Cash bonus for Ilkeston charity Ben’s Den

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A charity effort by an Ilkeston factory worker and her friend has resulted in a £1,200 bonus for a local good cause.

Becky Cross, of Kirk Hallam, who works as a powder coater at Dales Fabrications on Crompton Industrial Estate, and Rebecca Frost started their effort two weeks before Christmas last year.

Becky encouraged co-workers to wear joke reindeer antlers with a donation going to Ben’s Den, set up in memory of Ben Parker who passed away in 2003 after a three-year battle with leukaemia, diagnosed when he was just ten. Becky is a friend of the family.

Rebecca encouraged others to join in and personally gave £125. The idea spread via social media and Dales Fabrications gave a donation with the effort topped up by a charity auction.

Becky said: “It’s been a great result from everybody, including all at Dales. We are really pleased.”

Erewash MP Maggie Throup, who visited Dales during March on a fact-finding mission after reading about the company’s work and success, joined the two fundraisers in presenting a cheque for £1,200 to Kevin and Donna Hill, of the Ben Parker Trust Fund.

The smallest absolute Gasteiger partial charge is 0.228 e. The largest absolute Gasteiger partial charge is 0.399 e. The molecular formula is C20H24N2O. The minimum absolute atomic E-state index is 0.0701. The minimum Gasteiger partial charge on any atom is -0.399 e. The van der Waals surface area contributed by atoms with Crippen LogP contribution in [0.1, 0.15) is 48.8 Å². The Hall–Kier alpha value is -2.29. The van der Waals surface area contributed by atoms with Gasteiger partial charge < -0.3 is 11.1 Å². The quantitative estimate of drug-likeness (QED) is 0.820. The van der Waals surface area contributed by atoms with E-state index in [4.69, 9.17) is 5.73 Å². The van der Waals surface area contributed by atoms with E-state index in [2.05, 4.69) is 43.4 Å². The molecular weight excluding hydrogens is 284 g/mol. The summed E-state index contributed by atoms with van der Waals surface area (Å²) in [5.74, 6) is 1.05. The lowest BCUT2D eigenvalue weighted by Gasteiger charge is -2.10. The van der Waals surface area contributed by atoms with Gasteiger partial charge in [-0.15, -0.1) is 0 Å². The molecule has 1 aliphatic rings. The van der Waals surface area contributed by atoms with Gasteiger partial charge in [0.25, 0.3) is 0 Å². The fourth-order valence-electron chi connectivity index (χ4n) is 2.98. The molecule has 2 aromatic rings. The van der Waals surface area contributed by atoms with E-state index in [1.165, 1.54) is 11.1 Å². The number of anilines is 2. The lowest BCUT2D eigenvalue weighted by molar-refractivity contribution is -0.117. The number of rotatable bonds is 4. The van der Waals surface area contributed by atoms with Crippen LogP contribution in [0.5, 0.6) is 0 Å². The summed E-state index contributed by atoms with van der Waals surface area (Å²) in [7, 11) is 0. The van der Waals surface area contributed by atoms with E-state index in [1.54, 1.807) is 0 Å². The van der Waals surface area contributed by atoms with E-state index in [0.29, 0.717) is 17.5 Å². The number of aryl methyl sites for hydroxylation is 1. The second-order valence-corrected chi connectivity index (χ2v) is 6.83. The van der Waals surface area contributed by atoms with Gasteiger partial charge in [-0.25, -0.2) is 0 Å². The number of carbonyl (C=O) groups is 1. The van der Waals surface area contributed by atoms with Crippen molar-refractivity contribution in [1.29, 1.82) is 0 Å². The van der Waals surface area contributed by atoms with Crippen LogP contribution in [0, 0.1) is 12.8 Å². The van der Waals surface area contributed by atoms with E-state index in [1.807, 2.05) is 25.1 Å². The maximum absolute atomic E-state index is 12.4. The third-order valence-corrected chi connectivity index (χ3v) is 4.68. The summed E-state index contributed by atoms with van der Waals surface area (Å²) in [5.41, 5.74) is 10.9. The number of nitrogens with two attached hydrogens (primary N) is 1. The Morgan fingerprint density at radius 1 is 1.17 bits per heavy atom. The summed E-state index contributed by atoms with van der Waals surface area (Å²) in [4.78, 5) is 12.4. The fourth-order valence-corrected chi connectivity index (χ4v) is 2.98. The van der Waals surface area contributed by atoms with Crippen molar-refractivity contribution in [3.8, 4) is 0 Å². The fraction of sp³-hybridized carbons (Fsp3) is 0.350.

Ben’s Den is a children’s charity based in Ilkeston with the aim to support the families of children fighting leukaemia or cancer, by gifting them a free holiday and allowing them to spend much needed quality family time together away from the hospital environment.

The charity was set up by Ben’s parents in March 2004. Since then, they have held many fundraising events and now have three caravans at the Haven holiday site in Mablethorpe.

Maggie Throup said: “It’s great that Dales has been able to support this local charity knowing that every pound will make a difference.”

Karl Prosser, managing director of Dales, said: “We very much hope that we will be able to continue supporting Ben’s Den in the coming years.”

The cheque was the first donation to the charity this year, according to Kevin Hill, of the Ben Parker Trust Fund.

He said: “Throughout his fight with leukaemia, Ben’s parents realised the importance of family time, holidays and breaks from hospital life – but this can be difficult. When something as devastating as cancer hits a family, at least one parent will usually have to give up work to care for their child. This means no spare money for things like a much-needed family break.

“This is a fantastic amount which will really help. It would pay for the ground rent for one of the caravans for a year.”